Exxon Mobil's Riches: Fueling Controversy?

Case Studies | Case Study in Business, Management, Operations, Strategy, Case Study

ICMR HOME | Case Studies Collection

Case Details:

Case Code : BECG064
Case Length : 23 Pages
Period : 2004-2006
Pub. Date : 2006
Teaching Note :Not Available
Organization : Exxon Mobil Corporation
Industry : Oil and Natural Gas
Countries : USA

To download Exxon Mobil's Riches: Fueling Controversy? case study (Case Code: BECG064) click on the button below, and select the case from the list of available cases:

Business Ethics Case Studies | Ethics Case Study


For delivery in electronic format: Rs. 400 ;
For delivery through courier (within India): Rs. 400 + Rs. 25 for Shipping & Handling Charges

Business Ethics Case Studies
Case Studies Collection
Short Case Studies
View Detailed Pricing Info
How To Order This Case
Business Case Studies
Case Studies by Area
Case Studies by Industry
Case Studies by Company

Please note:

This case study was compiled from published sources, and is intended to be used as a basis for class discussion. It is not intended to illustrate either effective or ineffective handling of a management situation. Nor is it a primary information source.

<< Previous

Excerpts Contd...

Exxon's View

Exxon defended its high profits by explaining its viewpoint through newspaper ads. The oil industry too defended Exxon's record profits through a media blitz.

A full-page ad in the New York Times on January 26, 2006, posted by the American Petroleum Institute (API) was aimed at convincing the public that the US$ 10.7 billion fourth quarter profits of Exxon involved a reasonable rate of return. The ad displayed a chart showing how many cents of profit various industries had made over the previous five years for each dollar of sales (Refer to Table V for cents earned per dollar of sales for different industries).

The ad went on to say: "What many may find surprising is that, on average over the past five years, the profitability of America's oil and natural gas industry is far less than many other major industries, like banks, pharmaceuticals and real estate"...

The Way Ahead

Some analysts felt that the criticisms that had started as a PR problem for Exxon could quickly snowball into something more punitive from the US Congress. New York Democrat Charles Schumer felt that Exxon could face a new phase of scrutiny.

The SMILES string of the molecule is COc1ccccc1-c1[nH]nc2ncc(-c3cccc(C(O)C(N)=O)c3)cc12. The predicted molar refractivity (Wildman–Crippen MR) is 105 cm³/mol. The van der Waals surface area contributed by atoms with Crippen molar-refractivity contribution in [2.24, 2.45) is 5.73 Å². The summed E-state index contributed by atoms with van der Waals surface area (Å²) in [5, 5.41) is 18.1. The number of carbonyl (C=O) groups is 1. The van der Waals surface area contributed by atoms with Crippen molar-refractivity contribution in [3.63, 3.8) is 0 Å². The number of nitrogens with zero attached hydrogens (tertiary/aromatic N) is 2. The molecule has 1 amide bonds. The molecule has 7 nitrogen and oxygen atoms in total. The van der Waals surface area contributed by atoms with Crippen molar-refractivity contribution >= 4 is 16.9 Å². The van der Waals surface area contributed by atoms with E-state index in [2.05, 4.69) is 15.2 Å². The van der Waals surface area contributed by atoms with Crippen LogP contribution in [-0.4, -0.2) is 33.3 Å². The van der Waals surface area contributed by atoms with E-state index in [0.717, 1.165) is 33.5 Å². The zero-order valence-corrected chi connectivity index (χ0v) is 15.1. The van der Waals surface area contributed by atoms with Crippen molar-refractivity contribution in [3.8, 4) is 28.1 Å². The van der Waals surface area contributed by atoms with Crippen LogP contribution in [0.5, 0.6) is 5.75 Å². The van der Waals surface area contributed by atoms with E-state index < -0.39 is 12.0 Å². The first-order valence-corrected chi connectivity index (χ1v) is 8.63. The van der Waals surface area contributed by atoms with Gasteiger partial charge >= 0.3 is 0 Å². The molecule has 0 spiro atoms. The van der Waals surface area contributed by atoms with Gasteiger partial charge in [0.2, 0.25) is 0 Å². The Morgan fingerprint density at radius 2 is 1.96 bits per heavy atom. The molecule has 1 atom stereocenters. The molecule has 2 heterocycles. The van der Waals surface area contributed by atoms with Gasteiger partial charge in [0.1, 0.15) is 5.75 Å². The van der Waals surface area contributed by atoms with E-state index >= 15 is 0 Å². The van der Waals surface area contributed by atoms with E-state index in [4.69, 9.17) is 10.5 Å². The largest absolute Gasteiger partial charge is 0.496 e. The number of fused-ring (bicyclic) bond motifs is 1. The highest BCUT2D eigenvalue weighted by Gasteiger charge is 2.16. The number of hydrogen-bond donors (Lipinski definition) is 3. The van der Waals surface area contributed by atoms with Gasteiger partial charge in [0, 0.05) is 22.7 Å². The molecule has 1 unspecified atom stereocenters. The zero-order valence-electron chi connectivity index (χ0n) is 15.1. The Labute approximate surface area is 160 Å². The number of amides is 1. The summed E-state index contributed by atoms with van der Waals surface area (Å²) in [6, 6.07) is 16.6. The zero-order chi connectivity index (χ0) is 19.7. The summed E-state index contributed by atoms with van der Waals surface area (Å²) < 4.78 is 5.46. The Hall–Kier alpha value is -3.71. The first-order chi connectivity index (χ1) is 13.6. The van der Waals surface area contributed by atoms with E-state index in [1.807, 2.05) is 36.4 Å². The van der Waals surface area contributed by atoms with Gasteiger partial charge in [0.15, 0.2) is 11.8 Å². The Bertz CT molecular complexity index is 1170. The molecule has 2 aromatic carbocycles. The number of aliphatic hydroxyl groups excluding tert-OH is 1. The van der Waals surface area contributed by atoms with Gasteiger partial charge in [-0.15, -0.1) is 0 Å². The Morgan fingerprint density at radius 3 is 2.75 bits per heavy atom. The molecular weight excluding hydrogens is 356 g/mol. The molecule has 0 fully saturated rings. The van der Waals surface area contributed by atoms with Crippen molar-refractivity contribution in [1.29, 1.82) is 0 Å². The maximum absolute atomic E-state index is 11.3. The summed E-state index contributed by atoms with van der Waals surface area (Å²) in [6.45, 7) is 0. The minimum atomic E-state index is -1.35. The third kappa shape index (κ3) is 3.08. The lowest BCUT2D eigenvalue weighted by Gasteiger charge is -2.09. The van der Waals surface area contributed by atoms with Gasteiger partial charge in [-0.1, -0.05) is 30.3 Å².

There were already bills moving through the US Senate to limit oil company mergers in the future or reduce some of their earnings through a windfall profits tax. Some analysts felt that Exxon could face increased regulation and a windfall profits tax if the Democrats won control of the House or Senate in the election to be held in November 2006.

Wall Street analysts expected that in 2006, Exxon would spend approximately US$ 15 billion on exploration and production, buy back at least US$ 20 billion in stock, and pay US$ 8 billion in dividends. However, Exxon's biggest challenge would be fulfilling its promise to increase output from 4.1 million barrels a day to 5 million by 2010...


Exhibit I A: The 2006 Fortune 500 - America's Top Ten Corporations by Revenues
Exhibit I B: The 2006 Fortune 500 - America's Top Ten Corporations by Profits
Exhibit II: Exxon's Financial Position (in US$ Billion, expect share prices)
Exhibit III: Greenpeace vs Exxon - A Timeline
Exhibit IV: Exxon's Investments 2001-2005
Exhibit V: Exxon's Guiding Principles for Standards of Business Conduct
Exhibit VI: Exxon's Environment Policy
Exhibit VII: Some Awards Won by Exxon


Case Studies Links:- Case Studies, Short Case Studies, Simplified Case Studies.

Other Case Studies:- Multimedia Case Studies, Cases in Other Languages.

Business Reports Link:- Business Reports.

Books:- Textbooks, Work Books, Case Study Volumes.